If you’d also like to reduce your injury risk and improve your performance we’d love to show you how.
Call 9968 3424 or book online www.squareonephysio.com.au to make an appointment today.
April 23, 2017 1 Comments
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- Runners Knee
- Menopause, Exercise and Physio
- Exercise during Pregnancy
- A Sports Physiotherapist turned full-time Mum
- Pilates with a Physio - Why is it better?
"Running will ruin your knees," a phrase I’m sure we have all heard. Despite what your well-meaning but potentially ill-informed neighbours, co-workers, and relatives may have told you, there's no evidence that regular running damages knees.
Whilst menopause comes with many (not so pleasant) symptoms, the great news is that you can help manage many of them with exercise.
Exercise has many benefits post menopause including maintaining and improving:
• Muscle strength
• Bone density
• Joint flexibility
• Mood and general wellbeing
There are many different types of exercise so you should choose something that you enjoy, fits in with your lifestyle and helps manage your individual symptoms.
Types of exercise:
Aerobic exercise: This type of exercise works your heart and lungs, and is also important to prevent or manage heart disease, high blood pressure, high cholesterol and high blood sugar. This is any exercise that gets you huffing and puffing including activities such as cycling, swimming, tennis and gardening. It is important to avoid high impact activities such as running and jumping to protect your joints and pelvic floor as these are weaker post menopause.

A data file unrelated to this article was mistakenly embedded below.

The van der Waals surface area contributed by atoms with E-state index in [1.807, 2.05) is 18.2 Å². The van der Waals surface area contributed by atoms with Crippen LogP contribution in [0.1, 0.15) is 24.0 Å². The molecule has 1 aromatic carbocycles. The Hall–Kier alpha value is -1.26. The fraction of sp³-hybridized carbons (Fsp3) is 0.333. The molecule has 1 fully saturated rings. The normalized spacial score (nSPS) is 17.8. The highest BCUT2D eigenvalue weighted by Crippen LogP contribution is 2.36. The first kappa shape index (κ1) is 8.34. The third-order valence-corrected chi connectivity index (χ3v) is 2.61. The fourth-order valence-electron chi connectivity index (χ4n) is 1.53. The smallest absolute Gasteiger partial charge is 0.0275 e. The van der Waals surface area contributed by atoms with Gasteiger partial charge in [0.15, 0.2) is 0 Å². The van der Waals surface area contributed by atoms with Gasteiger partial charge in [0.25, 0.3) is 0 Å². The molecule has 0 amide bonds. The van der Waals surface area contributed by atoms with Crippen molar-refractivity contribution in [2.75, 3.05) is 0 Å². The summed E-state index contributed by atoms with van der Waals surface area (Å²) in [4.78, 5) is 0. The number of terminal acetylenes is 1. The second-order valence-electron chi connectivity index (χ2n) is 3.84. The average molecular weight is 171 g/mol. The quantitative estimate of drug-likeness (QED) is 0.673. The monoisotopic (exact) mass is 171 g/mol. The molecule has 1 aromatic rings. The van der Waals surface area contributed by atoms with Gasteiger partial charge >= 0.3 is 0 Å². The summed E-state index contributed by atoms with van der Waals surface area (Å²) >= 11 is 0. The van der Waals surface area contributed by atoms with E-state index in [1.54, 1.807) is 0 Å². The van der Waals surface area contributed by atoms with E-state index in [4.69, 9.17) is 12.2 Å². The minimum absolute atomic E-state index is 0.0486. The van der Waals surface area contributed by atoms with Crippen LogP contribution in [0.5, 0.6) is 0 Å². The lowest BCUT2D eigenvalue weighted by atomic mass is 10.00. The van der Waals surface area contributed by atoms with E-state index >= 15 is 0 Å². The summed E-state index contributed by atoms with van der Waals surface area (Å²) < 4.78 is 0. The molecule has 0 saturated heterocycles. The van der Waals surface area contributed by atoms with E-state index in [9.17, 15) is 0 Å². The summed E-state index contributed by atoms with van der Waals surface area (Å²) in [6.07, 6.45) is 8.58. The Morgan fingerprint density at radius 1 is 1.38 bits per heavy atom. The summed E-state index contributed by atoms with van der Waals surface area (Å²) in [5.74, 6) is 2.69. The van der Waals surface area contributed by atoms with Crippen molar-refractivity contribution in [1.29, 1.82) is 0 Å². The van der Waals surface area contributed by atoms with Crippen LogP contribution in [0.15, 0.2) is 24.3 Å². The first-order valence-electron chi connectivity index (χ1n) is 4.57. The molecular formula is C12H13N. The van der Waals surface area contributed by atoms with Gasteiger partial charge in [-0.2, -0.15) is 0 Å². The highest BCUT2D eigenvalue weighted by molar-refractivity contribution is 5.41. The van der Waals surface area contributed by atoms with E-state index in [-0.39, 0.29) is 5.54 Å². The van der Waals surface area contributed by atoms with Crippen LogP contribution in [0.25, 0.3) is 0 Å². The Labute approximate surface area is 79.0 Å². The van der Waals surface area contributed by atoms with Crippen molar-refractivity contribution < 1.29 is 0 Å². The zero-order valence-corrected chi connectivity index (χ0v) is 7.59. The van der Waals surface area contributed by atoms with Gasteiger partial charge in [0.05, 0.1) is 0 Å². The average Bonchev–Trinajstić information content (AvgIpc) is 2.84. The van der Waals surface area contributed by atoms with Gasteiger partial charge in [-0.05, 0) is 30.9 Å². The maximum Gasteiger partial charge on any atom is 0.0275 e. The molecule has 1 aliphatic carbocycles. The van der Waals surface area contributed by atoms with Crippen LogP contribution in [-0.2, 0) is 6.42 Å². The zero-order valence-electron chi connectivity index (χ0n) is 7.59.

Flexibility: Stretching and gentle respective movements increase the length of your muscles, resulting in improvement in your range of joint movement. Yoga is a great form of exercise to achieve this.
Resistance/Strength Training: This exercise uses weights, exercise bands, or body weight to help strengthen your bones and muscles whilst also improving your balance and coordination.
Functional Training (Clinical Pilates): Training your pelvic floor muscles to contract and relax as needed assists you to regain or prevent incontinence and prevent prolapse symptoms. This functional training is best done with an individualised exercise program that is designed to suit your individual needs. These exercises also enhance any strength training program and assist in flexibility or balance.
At SquareOne we use Clinical Pilates equipment to rehabilitate the function of pelvic floor muscles and deep abdominals, so that they automatically work during everyday activities. Clinical Pilates combines with a specific home exercise program will assist in achieving optimal function more quickly.
What can a Women’s Health Physiotherapist do for you menopausal symptoms?
A Women’s Health Physiotherapist can assess you individually and tailor an exercise program to address any particular issues and goals that you may have.
At Mosman Women's Health, our physiotherapists have extra training in managing older women and in particular exercise prescription for the different needs of the menopausal woman.
International guidelines all concur with the view that walking, jogging, cycling and swimming (at moderate intensity), muscle strengthening exercises (including pelvic floor exercises), water based exercise, and pregnancy-specific exercise classes are both safe and beneficial for pregnant women.
If you have never been physically active – it’s also suggested that now would be a great time to start.
We interviewed Lauren earlier this year about her experience at the Commonwealth Games in the Gold Coast while juggling the new role of being a first time Mum.
What benefit do I get?
Here at SquareOne, our Philosophy is to not only fix your injury but send you away stronger, fitter and more resilient – in other words, less likely to injure yourself again.
Our Pilates programs help deliver our evidence based exercise programs to those who are in pain, those rehabilitating or those just wanting to move and exercise more.
When taking our clients through their programs we not only have what exercise you are going to do next front in mind we are thinking of a multitude of different things. Our knowledge of anatomy, pain science, biomechanics, load management, pathology and rehabilitation allows us to consider many different facets in developing your program.